Daily Reflection – Mar 10, 2018
Saturday 10 March 2018
First Reading: HOS 6:1-6
It is mercy I desire, and not sacrifice.
PS 51:3-4, 18-19, 20-21AB
Gospel Reading: LK 18:9-14
Today’s Note: Saturday of the Third Week of Lent
Jesus addressed this parable
to those who were convinced of their own righteousness
and despised everyone else.
“Two people went up to the temple area to pray;
one was a Pharisee and the other was a tax collector.
The Pharisee took up his position and spoke this prayer to himself,
‘O God, I thank you that I am not like the rest of humanity —
greedy, dishonest, adulterous — or even like this tax collector.
I fast twice a week,
and I pay tithes on my whole income.’
But the tax collector stood off at a distance
and would not even raise his eyes to heaven
but beat his breast and prayed,
‘O God, be merciful to me a sinner.’
I tell you, the latter went home justified, not the former;
for everyone who exalts himself will be humbled,
and the one who humbles himself will be exalted.”
How can we know if our prayer is pleasing to God or not? The prophet Hosea, who spoke in God’s name, said: “I desire steadfast love and not sacrifice” (Hosea 6:6). The prayers and sacrifices we make to God mean nothing to him if they do not spring from a heart of love for God and for one’s neighbor. How can we expect God to hear our prayers if we do not approach him with humility and with a contrite heart that seeks mercy and forgiveness? We stand in constant need of God’s grace and help. That is why Scripture tells us that “God opposes the proud, but gives grace to the humble” (James 4:6; Proverbs 3:34).
Jesus reinforced this warning with a vivid story of two people at prayer. Why did the Lord accept one person’s prayer and reject the other’s prayer? Luke gives us a hint: despising one’s neighbor closes the door to God’s heart. Expressing disdain and contempt for others is more than being mean-minded. It springs from the assumption that one is qualified to sit in the seat of judgment and to publicly shame those who do not conform to our standards and religious practices. Jesus’ story caused offense to the religious-minded Pharisees who regarded “tax collectors” as unworthy of God’s grace and favor. How could Jesus put down a “religious person” and raise up a “public sinner”?
Jesus’ parable speaks about the nature of prayer and our relationship with God. It does this by contrasting two very different attitudes towards prayer. The Pharisee, who represented those who take pride in their religious practices, exalted himself at the expense of others. Absorbed with his own sense of self-satisfaction and self-congratulation, his boastful prayer was centered on his good religious practices rather than on God’s goodness, grace, and pardon. Rather than humbling himself before God and asking for God’s mercy and help, this man praised himself while despising those he thought less worthy. The Pharisee tried to justify himself before God and before those he despised; but only God can justify us. The tax collector, who represented those despised by religious-minded people, humbled himself before God and begged for mercy. His prayer was heard by God because he had true sorrow for his sins. He sought God with humility rather than with pride.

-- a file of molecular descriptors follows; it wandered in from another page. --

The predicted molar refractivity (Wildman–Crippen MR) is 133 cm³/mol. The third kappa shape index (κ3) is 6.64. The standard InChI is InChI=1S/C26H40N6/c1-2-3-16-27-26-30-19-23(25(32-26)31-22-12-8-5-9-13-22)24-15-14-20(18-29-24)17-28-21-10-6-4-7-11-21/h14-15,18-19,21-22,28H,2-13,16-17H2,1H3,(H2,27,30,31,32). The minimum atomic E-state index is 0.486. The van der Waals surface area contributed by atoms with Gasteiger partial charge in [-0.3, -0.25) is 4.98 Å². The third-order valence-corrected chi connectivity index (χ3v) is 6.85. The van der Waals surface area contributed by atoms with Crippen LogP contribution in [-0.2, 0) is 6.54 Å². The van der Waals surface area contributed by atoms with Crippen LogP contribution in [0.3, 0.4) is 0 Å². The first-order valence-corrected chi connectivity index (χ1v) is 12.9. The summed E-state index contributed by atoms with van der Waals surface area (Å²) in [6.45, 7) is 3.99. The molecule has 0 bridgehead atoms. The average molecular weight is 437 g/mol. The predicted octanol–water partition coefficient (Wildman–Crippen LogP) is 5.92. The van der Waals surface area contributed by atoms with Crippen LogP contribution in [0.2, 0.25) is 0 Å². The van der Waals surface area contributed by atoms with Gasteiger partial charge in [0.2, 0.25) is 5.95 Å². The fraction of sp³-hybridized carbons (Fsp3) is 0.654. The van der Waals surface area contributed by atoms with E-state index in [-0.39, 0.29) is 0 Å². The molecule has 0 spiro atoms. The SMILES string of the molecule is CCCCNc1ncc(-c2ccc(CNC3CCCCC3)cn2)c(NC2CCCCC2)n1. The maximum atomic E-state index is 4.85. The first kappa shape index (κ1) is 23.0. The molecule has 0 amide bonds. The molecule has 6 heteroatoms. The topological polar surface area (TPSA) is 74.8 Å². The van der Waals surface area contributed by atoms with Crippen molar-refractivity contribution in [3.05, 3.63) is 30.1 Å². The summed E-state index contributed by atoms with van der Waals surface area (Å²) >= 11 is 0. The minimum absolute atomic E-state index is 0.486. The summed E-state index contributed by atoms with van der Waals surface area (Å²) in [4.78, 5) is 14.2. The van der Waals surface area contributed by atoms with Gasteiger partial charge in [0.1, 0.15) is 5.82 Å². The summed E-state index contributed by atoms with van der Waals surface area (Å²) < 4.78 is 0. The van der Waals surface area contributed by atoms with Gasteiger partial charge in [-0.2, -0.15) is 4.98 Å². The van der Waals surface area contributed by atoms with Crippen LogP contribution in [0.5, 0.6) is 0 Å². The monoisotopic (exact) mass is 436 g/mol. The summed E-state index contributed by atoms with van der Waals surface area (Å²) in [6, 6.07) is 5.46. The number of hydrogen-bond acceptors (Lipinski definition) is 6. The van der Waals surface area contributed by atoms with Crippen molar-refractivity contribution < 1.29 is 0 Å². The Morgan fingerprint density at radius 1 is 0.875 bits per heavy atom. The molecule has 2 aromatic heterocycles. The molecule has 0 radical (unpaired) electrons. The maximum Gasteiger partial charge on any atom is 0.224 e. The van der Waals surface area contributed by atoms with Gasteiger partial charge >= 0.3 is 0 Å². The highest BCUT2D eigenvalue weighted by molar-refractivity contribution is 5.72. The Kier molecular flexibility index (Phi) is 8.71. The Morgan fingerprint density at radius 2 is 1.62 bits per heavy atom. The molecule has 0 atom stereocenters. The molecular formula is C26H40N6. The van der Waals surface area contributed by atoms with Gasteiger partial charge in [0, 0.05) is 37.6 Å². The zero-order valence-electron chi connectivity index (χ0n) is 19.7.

This parable presents both an opportunity and a warning. Pride leads to self-deception and spiritual blindness. True humility helps us to see ourselves as we really are in God’s eyes and it inclines us to seek God’s help and mercy. God dwells with the humble of heart who recognize their own sinfulness and who acknowledge God’s mercy and saving grace. I dwell in the high and holy place, and also with him who is of a contrite and humble spirit (Isaiah 57:15). God cannot hear us if we boast in ourselves and despise others. Do you humbly seek God’s mercy and do you show mercy to others, especially those you find difficult to love and to forgive?
“Lord Jesus, may your love and truth transform my life – my inner thoughts, intentions, and attitudes, and my outward behavior, speech, and actions. Where I lack charity, kindness, and forbearance, help me to embrace your merciful love and to seek the good of my neighbor, even those who cause me ill-favor or offense. May I always love as you have loved and forgive others as you have forgiven.”